It is well accepted that molecular profiling of cellular proteins or nucleic acids can offer answers to causes of diseases and underlined connections of pathogenic molecules, and thus, pointing out therapeutic targets. However, protein profiling, especially at the cellular level has been challenging. There is only limited choices to allow systematic investigation of cellular protein activities, such as their responses, (i.e., sensitive, or nonresponsive or resistant, to therapeutic treatment). This presentation reports peptide microarray chip (PeparrayTM) technology developed as a powerful molecular tool for proteomic profiling of Cellular Signaling Proteins (CSPs) to interrogate CSP variations in cancer cells induced by treatment of a new generation of anti-cancer therapies, i.e., tyrosine kinase therapeutics (TKIs). Peparray chips encode a large number of receptor kinase protein (RTK) phosphotyrosine (pY) motif peptides. These are probes for capturing of phosphotyrosine binding domain proteins (PPBD), the profiling thus reveal signaling network activities, which can be translated into clinic relevant information valuable for therapeutic treatments. The case studies involving cellular protein profiling of pancreatic cancer treated with three generations of small molecule tyrosine kinase (EGFR) inhibitors (TKis): Erlotinib (TarcevaTM); Afatinib (Gilotrif TM); and the 2016 FDA approved AZD9291 (TagrissoTM). Peparray™ studies revealed molecular signature profiles of cellular conditions through proteins of commonly or differentially expressed. These proteomic profiles revealed 80 signaling proteins with Erlotinib treatment and 135 signaling proteins with Afatinib treatment and 78 signaling proteins with AZD9291 treatment. The detected signaling proteins are implicated in 38-39 cancer related KEGG pathways. Such information about functional cellular proteins provided valuable molecular signature, which reflect cancer status to allow assessment of effectiveness of cancer treatment, i.e., sensitive vs. insensitive, responsive vs. resistant. Our analysis further revealed signaling pathways responsible for therapeutic resistance. Peparray proteomic and signaling pathway results thus hold clinical significance in identifying molecular markers in therapeutic treatment of cancers, and in cancer therapeutic strategy decision making. These results call for population applications for monitoring and predicting of therapeutic effectiveness, for wide spread expansion of molecular medicine as basis of precision medicine to greatly benefit human health and wellness.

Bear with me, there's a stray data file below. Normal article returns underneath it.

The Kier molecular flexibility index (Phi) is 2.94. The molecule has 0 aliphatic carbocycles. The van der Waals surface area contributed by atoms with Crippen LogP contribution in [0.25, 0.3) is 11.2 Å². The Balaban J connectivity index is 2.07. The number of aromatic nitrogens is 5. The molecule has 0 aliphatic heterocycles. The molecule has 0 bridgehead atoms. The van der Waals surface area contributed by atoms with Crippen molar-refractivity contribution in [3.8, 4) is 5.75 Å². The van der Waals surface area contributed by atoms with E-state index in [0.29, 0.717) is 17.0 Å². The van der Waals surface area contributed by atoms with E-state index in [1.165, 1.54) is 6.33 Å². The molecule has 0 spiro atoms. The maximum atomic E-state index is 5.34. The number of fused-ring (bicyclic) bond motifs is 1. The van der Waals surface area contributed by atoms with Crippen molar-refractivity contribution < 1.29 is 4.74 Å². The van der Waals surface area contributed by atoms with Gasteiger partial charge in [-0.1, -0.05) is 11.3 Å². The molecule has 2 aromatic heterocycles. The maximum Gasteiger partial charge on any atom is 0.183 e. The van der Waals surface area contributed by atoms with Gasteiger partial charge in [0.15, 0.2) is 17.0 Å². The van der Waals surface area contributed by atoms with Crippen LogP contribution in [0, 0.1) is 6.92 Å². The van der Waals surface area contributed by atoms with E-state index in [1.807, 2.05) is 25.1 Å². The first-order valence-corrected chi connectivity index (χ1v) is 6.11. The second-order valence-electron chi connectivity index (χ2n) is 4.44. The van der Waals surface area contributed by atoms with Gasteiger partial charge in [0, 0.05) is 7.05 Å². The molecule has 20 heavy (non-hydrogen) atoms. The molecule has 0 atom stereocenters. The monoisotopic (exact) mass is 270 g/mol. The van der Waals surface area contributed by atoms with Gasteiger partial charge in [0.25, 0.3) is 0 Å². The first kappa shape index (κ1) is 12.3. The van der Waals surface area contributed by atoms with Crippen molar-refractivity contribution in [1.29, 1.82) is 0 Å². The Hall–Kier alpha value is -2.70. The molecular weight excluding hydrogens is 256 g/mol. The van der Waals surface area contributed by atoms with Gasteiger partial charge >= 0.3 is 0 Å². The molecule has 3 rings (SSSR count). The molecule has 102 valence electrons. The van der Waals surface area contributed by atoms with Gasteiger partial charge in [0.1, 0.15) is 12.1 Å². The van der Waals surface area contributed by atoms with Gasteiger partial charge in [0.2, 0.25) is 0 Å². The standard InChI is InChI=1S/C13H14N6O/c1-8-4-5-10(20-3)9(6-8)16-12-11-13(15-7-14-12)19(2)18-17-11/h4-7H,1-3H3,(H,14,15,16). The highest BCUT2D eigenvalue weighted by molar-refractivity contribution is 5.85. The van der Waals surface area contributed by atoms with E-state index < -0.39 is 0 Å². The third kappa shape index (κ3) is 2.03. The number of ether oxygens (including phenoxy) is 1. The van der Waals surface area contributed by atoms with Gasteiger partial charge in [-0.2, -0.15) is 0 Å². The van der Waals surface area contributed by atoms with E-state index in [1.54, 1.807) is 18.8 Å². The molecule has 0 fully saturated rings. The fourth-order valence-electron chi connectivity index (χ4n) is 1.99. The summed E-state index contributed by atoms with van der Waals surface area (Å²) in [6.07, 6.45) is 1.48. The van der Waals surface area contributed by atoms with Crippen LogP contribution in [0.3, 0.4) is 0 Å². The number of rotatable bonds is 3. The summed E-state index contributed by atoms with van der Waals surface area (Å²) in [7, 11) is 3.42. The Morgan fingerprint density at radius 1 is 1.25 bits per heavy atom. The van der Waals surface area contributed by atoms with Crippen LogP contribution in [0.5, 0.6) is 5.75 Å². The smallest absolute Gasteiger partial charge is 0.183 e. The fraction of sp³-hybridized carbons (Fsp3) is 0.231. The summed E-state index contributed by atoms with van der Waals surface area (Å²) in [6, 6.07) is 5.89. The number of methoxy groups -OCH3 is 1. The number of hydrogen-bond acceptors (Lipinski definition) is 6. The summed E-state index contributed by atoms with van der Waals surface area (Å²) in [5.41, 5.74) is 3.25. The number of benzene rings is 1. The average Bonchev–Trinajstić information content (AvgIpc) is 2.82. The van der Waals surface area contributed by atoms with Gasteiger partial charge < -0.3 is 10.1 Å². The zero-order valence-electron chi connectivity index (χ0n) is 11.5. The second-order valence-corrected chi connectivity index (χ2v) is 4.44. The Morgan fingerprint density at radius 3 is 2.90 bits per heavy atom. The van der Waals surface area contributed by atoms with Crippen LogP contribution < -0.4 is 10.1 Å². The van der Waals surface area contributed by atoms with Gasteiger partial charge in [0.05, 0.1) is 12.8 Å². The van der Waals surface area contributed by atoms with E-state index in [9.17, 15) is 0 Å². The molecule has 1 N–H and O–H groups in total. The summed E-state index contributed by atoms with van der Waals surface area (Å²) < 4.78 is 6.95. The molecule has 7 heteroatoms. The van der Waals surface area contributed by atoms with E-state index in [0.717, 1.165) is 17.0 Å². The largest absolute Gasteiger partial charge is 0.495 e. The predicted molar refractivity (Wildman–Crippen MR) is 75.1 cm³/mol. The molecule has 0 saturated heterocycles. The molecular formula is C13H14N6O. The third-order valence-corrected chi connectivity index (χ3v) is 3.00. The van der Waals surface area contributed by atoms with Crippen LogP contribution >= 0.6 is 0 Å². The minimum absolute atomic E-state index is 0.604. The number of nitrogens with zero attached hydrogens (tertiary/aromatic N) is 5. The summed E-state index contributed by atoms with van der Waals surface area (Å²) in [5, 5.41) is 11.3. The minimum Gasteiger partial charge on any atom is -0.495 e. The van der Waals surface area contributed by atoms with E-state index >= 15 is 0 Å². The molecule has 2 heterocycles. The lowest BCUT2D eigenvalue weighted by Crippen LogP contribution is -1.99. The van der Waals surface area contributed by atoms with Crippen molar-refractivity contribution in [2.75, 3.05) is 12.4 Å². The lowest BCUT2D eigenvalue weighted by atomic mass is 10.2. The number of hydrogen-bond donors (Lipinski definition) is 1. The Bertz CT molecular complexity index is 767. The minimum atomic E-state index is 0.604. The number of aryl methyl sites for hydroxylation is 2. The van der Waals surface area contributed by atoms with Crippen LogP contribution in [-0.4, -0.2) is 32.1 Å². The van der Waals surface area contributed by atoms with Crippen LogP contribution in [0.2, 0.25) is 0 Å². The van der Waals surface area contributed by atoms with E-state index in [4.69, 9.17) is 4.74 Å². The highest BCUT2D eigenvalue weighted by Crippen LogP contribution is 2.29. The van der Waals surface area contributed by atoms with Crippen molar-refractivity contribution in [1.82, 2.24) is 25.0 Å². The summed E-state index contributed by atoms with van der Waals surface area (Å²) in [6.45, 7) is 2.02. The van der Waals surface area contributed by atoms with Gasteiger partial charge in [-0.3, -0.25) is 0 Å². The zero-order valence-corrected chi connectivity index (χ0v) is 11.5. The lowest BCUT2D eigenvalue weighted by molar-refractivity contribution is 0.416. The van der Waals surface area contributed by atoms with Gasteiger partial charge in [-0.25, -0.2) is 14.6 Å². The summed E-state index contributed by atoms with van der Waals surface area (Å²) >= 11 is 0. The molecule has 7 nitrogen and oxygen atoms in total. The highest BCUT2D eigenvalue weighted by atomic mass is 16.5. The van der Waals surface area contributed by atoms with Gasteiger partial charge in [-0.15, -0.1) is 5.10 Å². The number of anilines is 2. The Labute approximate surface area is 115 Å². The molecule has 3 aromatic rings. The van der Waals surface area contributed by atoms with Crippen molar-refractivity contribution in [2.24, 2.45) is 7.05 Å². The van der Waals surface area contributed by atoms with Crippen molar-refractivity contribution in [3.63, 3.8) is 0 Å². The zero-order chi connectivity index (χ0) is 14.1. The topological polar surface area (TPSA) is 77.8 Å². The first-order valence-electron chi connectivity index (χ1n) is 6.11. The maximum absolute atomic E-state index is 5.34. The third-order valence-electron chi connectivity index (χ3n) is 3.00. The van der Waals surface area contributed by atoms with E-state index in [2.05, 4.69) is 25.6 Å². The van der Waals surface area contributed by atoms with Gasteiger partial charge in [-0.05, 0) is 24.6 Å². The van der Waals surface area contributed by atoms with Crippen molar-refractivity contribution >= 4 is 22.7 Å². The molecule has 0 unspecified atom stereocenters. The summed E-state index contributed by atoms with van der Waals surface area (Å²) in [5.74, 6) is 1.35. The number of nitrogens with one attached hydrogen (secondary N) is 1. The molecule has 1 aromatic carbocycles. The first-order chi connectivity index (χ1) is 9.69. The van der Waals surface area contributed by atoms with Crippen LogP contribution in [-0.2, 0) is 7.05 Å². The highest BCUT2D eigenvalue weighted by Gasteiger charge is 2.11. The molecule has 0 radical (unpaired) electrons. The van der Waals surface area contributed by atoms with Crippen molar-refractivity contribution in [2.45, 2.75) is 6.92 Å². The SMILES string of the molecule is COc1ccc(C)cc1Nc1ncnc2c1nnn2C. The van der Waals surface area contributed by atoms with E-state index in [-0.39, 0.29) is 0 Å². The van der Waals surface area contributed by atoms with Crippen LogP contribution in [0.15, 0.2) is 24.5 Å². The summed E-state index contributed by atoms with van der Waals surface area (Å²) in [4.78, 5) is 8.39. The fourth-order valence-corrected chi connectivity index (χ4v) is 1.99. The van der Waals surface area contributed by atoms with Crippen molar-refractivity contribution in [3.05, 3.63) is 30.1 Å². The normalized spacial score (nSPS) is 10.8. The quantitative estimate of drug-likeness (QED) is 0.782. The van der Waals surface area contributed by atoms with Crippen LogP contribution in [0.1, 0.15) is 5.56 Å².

Keynote Forum

Colleen Huber

Naturopathic Oncology Research Institute, USA

Keynote: Vitamin C and cell signaling in cancer

Time : 09:20-09:45

OMICS International Cell Signaling 2017 International Conference Keynote Speaker Colleen Huber photo
Biography:

Colleen Huber is a Naturopathic Medical Doctor in Tempe, Arizona. She was the Keynote Speaker at the 2015 Euro Cancer Summit, the 2016 World Congress on Cancer Therapy, and a Keynote Speaker at the 2016 World Congress on Breast Cancer. She is President of the Naturopathic Cancer Society. She is a Naturopathic Oncologist and Fellow of the Naturopathic Oncology Research Institute. She authored the largest and longest study in medical history on sugar intake in cancer patients, which was reported in media around the world in 2014.

 

Abstract: